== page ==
When he had walked for a while, he met the same old fellow, crooked and pathetic and frail.

“Where are you off to?” the man asked.

“Oh, I am going to the forest, if that might help, to build a ship that sails as swiftly on land as on the water,” said Askeladden; “for the king has pronounced that the one who can build such a ship shall have the king’s daughter and half the kingdom,” he said.

“What do you have in your sack?” asked the man.

“Oh, it is not much to speak of; it is supposed to be some food,” Askeladden replied.

“If you give me a little of your food, then I shall help you,” said the man.

“You are welcome,” said Askeladden, “but it is nothing more than two oat lefses and a little flat beer.”

It did not matter what it was; if only he could have it, then he would surely help.

When they came up to the old oak forest, the man said this: “Now, you should cut out a splinter and then you should put it back in again as it stood before, and when you have done so, you can lie down and sleep.”

Well, Askeladden did as he said; he lay down to sleep, and in his sleep, he thought he heard chopping and hammering and logging and sawing and carpentry, but he could not awaken before the man woke him. Then the ship stood fully clad with oak.

“Now you should climb aboard, and everyone you meet, you should take with you,” said the fellow. So Espen Askeladd thanked him for the ship, sailed away, saying he would do so.

When he had sailed a distance, he came to a tall, thin wretch who lay close by a mountain, eating granite.

“Who are you for a fellow, lying here, eating granite?” said Askeladden.

Well, he was so hungry for meat that he could never be sated, and therefore did he have to eat granite, he said; and then he asked if he might be allowed to sail with the ship.

“If you want to come, then climb aboard,” said Askeladden.

He wanted to, yes, and so he took with him some big granite rocks for food.

When they had sailed a distance more, they met one who lay on a sunny bank, sucking at a barrel tap.

“Who are you for a fellow?” said Espen Askeladd, “and what good does it do, lying, sucking at a barrel tap?”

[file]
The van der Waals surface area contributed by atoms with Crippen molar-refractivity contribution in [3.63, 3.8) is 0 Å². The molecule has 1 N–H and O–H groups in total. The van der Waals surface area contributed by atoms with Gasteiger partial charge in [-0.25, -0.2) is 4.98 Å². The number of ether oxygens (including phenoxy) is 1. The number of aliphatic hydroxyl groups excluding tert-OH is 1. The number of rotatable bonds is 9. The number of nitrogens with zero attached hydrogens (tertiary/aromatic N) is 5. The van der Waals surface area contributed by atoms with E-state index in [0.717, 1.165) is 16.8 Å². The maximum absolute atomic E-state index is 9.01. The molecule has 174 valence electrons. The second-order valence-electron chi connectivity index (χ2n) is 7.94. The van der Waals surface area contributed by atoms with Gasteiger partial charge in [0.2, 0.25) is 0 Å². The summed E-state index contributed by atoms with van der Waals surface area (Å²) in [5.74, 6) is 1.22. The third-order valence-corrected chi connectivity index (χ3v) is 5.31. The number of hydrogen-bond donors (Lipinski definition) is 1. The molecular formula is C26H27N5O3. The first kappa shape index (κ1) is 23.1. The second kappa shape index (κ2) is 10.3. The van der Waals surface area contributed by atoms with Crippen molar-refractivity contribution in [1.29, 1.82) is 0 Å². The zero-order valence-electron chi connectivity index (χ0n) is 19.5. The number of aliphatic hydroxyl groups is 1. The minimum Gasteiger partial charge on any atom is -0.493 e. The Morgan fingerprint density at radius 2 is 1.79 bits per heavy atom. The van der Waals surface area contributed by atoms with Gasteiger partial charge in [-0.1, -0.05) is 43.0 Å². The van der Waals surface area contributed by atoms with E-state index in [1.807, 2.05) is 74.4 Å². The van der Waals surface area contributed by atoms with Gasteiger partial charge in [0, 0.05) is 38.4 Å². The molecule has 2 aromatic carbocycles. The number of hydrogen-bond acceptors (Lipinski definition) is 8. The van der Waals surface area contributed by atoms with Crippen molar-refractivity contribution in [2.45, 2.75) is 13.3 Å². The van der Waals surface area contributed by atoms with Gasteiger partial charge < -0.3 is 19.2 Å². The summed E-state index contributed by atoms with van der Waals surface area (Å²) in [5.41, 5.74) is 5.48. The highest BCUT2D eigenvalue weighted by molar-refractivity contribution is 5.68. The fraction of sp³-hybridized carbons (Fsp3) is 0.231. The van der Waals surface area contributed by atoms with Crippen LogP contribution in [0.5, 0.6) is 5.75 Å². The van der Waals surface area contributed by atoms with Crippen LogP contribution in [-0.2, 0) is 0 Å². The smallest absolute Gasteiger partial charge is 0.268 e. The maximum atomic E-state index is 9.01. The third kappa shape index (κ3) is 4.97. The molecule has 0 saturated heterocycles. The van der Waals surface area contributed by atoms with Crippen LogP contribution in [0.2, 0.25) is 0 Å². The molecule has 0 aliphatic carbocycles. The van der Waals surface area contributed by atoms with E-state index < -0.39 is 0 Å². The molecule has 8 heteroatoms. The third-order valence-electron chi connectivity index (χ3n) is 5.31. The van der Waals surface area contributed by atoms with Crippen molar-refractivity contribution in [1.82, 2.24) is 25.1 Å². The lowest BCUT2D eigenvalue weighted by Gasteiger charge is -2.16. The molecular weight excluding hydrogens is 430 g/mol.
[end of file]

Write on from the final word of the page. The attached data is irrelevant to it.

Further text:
“Oh, when one has no barrel, then one must be satisfied with the tap,” said the man; “I am so thirsty for beer that I can never slake my thirst for beer and wine,” he said; and then he asked if he might be allowed to sail with the ship.

“If you want to come, then climb aboard,” said Askeladden.

He wanted to, yes, and so he climbed aboard, and brought the tap along, for the sake of his thirst.

When they had sailed a distance more, they met someone who lay with one ear to the ground, listening.

“Who are you for a fellow, and what shall lying, listening to the ground be good for?” said Espen Askeladd.

“I am listening to the grass, for I have such hearing that I hear it growing,” he said; and then he asked if he might be allowed to sail with the ship.

There was no refusal to that. “If you want to come, then climb aboard,” said Askeladden.

When they had sailed a distance more, they came to one who aimed and aimed.

“Who are you for a fellow, and what good does standing aiming do?” said Askeladden.

“I see so sharply,” he said, “that I can easily shoot to the end of the world;” and then he asked if he might be allowed to sail with the ship.

“If you want to come, then climb aboard,” said Askeladden.

Yes, that he would, and so he climbed up.

When they had sailed a distance more, they came to one who jumped on one foot, and the other had seven ship’s ballast weights fastened to it.

“Who are you for a fellow,” said Askeladden, “and what good does jumping around on one leg, with seven ship’s ballast weights on the other, do?”